The goal of every nurse is to establish an excellent quality of care. If patient safety is well understood and more or less tightly linked to hospital policies, patient outcomes are less connected to them. Nurses have a variety of responsibilities pertaining to their duties. In the circumstances of limited time and crowded hospitals, nurses have to prioritize and sometimes omit certain aspects of their duties in order to establish patient safety, while outcomes may be in jeopardy. The significance of this issue in relation to quality of health care dictates the need for this paper to properly define missed nursing care, and apply theory, research, evidence and clinical judgment to elaborate ways to counter this issue.
Definition of Missed Care
Missed nursing care stems from the inadequate staffing policy when a nurse has to attend to multiple patients without giving each one a sufficient amount of care. Under such circumstances, a nurse has to prioritize and address urgent health issues while less critical problems are left temporarily unattended. The environment forces a nurse to lower the quality of service under such nurse-related indicators as hours of nursing care per day, or nurse staffing (Kalisch & Lee, 2010). According to Heslop and Lu (2014), there appears to be a strong correlation between nursing hours of care and the prevalence of hospital-related health issues such as falls and injuries, pressure ulcer, and quality outcomes such as patient and family satisfaction with care. Evidence of 2 216 nurses suggests that in acute care settings the level of interprofessional teamwork quality significantly influences the prevalence of missed care.
Despite the fact that there are strategies to cope with it, it seems that missed nursing care is best tackled with administrative measures. For instance, nurse-per-patient ratio needs to be adjusted in hospitals where there serious understaffing is observed. Such occurrences need to be reported by nurses themselves and monitored by professional nursing organizations. By tackling the root issue, one can relieve nurses from having to elaborate strategies to cope with consequences.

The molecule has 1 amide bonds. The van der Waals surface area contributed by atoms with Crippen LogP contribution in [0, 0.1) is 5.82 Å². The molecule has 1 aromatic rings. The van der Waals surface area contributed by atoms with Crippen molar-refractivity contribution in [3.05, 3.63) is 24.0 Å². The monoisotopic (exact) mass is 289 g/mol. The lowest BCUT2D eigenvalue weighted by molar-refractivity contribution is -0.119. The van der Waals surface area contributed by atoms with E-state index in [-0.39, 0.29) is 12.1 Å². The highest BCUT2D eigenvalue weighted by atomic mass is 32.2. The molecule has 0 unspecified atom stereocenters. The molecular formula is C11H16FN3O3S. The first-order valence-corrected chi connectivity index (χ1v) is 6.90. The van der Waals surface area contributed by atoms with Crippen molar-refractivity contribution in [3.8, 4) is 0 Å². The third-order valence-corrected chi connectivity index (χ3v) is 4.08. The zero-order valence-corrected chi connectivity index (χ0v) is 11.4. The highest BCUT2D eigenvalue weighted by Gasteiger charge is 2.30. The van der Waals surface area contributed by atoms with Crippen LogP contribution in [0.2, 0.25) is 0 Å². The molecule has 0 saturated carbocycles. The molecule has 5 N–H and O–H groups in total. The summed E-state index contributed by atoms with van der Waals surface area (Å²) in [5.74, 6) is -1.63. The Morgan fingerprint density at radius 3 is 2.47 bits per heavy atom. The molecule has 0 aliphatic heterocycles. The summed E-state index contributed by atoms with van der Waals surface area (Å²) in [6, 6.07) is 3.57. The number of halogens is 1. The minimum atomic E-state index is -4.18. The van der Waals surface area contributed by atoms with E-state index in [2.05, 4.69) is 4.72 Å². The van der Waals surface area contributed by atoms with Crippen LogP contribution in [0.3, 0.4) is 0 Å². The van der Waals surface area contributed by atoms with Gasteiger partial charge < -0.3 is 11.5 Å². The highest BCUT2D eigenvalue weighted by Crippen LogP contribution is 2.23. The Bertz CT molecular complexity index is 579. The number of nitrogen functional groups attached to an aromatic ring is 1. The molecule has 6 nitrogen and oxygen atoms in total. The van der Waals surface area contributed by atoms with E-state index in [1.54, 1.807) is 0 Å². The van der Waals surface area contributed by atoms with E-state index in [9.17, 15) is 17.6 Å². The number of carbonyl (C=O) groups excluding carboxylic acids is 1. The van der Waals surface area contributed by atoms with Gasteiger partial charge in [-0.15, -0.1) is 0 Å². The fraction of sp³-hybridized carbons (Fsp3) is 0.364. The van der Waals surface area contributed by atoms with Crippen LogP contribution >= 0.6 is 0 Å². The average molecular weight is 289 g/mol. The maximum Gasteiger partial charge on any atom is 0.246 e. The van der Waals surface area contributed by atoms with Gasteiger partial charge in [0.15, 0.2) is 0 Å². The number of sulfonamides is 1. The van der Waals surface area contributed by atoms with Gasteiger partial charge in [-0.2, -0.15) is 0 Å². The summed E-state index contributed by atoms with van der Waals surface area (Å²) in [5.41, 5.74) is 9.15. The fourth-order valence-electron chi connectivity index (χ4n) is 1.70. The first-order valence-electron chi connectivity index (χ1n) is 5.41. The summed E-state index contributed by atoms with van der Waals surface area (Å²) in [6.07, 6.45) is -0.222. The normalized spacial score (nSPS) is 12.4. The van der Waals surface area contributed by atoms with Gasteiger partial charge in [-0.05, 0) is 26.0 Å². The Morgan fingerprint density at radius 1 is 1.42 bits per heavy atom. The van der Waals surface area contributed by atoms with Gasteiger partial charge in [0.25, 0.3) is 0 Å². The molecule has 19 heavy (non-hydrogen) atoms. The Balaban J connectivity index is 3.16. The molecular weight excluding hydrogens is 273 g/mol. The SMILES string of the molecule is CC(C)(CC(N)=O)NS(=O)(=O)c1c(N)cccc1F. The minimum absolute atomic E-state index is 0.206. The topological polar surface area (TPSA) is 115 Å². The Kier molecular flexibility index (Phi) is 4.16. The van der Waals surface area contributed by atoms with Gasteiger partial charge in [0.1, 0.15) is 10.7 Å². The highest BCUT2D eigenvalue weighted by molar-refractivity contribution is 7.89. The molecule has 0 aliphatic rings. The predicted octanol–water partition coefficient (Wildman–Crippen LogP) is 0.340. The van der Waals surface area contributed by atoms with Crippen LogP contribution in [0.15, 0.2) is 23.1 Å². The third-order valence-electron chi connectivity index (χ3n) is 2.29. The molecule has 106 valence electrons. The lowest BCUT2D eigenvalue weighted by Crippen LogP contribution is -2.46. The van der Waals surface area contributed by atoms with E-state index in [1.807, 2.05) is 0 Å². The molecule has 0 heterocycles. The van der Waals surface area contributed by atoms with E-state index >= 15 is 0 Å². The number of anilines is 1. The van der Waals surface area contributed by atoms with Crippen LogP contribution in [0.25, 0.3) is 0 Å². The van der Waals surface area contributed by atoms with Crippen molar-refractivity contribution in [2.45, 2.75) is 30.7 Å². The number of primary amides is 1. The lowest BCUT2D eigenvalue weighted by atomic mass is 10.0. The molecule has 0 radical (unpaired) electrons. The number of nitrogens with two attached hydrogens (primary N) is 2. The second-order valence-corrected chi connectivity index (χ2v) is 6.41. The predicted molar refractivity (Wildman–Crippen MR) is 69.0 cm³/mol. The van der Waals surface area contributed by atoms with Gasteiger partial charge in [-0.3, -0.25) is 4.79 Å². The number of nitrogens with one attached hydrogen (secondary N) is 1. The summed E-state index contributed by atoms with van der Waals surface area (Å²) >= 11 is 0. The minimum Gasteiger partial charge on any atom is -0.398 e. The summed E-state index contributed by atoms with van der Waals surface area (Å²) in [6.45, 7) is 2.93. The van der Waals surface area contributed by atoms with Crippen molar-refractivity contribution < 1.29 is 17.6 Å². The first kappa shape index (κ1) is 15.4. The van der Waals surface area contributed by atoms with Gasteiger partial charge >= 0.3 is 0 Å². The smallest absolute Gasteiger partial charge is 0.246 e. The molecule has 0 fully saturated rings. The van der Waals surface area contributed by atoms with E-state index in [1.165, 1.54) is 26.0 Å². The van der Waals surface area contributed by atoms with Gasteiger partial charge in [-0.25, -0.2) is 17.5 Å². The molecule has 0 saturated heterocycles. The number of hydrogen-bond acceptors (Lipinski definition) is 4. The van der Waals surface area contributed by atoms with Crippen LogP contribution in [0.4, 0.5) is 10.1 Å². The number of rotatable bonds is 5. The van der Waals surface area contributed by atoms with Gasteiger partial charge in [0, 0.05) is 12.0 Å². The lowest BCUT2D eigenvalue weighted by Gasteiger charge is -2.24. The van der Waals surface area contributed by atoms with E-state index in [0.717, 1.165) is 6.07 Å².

Missed Care and Continuous Quality Improvement
Missed care significantly undermines continuous quality improvement process. According to Hessels, Flynn, Cimiotti, Cadmus, and Gershon (2015), under the circumstances of staff shortage, the remaining nurses cannot possibly give high-quality care to patients as their activities are aimed at maintaining at least basic patient safety and tend to the most urgent needs. In such conditions, there is no room for improvement. In addition, stress and burnout that are often part of work process increase, not letting nurses retain positive attitude towards their working conditions. A tired nurse tends to forget to perform some of their duties or allocate less time to meaningful conversations with patients or family. Therefore, if even basic tasks cannot sometimes be carried out with due quality there distance to improvement is rather long.
All in all, missed nursing care can account for many issues that invoke short-term and long-term consequences. The quality of service and underperformance seem to have an effect on patient outcomes and on nurse job satisfaction. This problem requires strategic managerial and administration interventions such as better hiring policies, reporting, and monitoring of nurse-per-patient ratio. In hospital setting, teamwork enhancement interventions can be a temporary salutation to missing nursing care, yet interprofessional advocacy and aim for root problem elimination still seem the most prominent solution.
Heslop, L., & Lu, S. (2014). Nursing-sensitive indicators: A concept analysis. Journal of Advanced Nursing, 70(11), 2469–2482.
Hessels, A. J., Flynn, L., Cimiotti, J. P., Cadmus, E., & Gershon, R. R. M. (2015). The impact of the nursing practice environment on missed nursing care. Clinical Nursing Studies, 3(4), 60–65.
Kalisch, B. J., & Lee, K. H. (2010). The impact of teamwork on missed nursing care. Nursing Outlook, 58(5), 233–241.